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Crosscurrents

Ask an Estonian: What does a fence symbolize?

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Our news department has a visiting journalist this year, Jürgen Klemm, a professional broadcaster from Estonia. His nation borders Russia; in fact, Estonia was occupied by the Soviet Union until 1991. We've learned a lot from hearing Jürgen's perspective, and think you will, too.

My stay in the US has been a 3-D reincarnation of my high school geography course. Continental and oceanic climate; drought, El Niño and the formation of fog; tectonic plates and earthquakes; rivers, mountains, and of course, my geography teacher’s favorite: the Grand Canyon. 

If you plan it right, it is a perfect day trip. An early morning flight to Las Vegas, and instead of driving to Grand Canyon National Park, head to Grand Canyon West, which is half the distance. Then lunch with the most amazing view and a flight back in the evening. At least that’s what I thought, because for me, it turned out to be a lesson in history instead. Let me explain.

There's actually a big difference between what we think of as the Grand Canyon and what is known as Grand Canyon West, which is on the Hualapai Indian Reservation territory. That distinction makes a difference. As I was told at the gate, Grand Canyon West is private property. Which is why it is all fenced off. And the entrance fee is five times higher than what would get you into Grand Canyon National Park. After a lot of planning and a 700-mile trip, I found myself a mile away from the canyon, standing behind a fence, being asked to pay a fee that felt unfairly expensive.

The Grand Scam

This felt like a Grand Scam, not the Grand Canyon, the wonder of the world that was on every geography test I took in school, starting in the 5th grade. I had dreamt about seeing it with my own eyes for most of my life. This is something that is hundreds of miles long, three miles across and a 1,000 feet in depth. And they managed to hide this from me. I was blocked from seeing it. I do have to admit, I was a little heartbroken, but also mad. I felt like I’d been tricked out of my dream. This was the first time I felt humiliated since I got to the States.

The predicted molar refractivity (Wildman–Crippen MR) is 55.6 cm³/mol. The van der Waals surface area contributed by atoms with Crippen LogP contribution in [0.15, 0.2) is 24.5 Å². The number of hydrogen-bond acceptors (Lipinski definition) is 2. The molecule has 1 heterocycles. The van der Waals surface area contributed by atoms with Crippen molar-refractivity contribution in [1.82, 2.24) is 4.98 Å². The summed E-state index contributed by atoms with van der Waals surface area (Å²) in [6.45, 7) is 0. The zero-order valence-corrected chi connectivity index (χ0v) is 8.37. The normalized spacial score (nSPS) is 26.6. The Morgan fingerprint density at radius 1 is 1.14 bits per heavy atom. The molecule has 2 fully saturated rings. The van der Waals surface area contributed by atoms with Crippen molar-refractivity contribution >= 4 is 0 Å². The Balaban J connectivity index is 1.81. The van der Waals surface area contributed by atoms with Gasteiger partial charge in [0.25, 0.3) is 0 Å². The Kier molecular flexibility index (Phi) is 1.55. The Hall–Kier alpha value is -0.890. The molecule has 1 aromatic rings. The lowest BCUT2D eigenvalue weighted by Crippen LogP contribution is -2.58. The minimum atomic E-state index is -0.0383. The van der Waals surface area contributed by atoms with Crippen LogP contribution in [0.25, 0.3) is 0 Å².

When the history of the U.S. is taught to European pupils, there is this one story that almost always is told. A story of a cultural conflict, one might even say of civilizational conflict. When the white man came to the New World, put up fences and said “this is private property,” the Native Americans just laughed at this absurd statement — because their worldview simply lacked the idea of ownership of land. I was shocked to realize that the humiliation I felt standing behind the fence at the entrance to the Grand Canyon, must have been the same exact feeling that the natives must have felt, when their freedom was taken from them.

A fence is never a symbol of freedom

I was humiliated because for me a fence has a very strong connotation to it. My worldview lacks the idea of building a fence to uphold freedom. At one point under the Soviet occupation, the whole Estonian coast was pretty much fenced off — not to keep the Western spies out, but rather to keep the people in. And the Berlin Wall in the heart of Europe became the border between democracy and dictatorship. So if you ask an Estonian, a fence is never a symbol of winning. It is a symptom of losing.

For the record, I didn’t pay the price. I didn’t want this experience to ruin my dream. I'm willing to let the Grand Canyon exist just as an idea. My very own symbol of freedom.

Correction: This post has been updated to reflect that Estonia was occupied by the Soviet Union until 1991. The language in the audio file has not been updated. 

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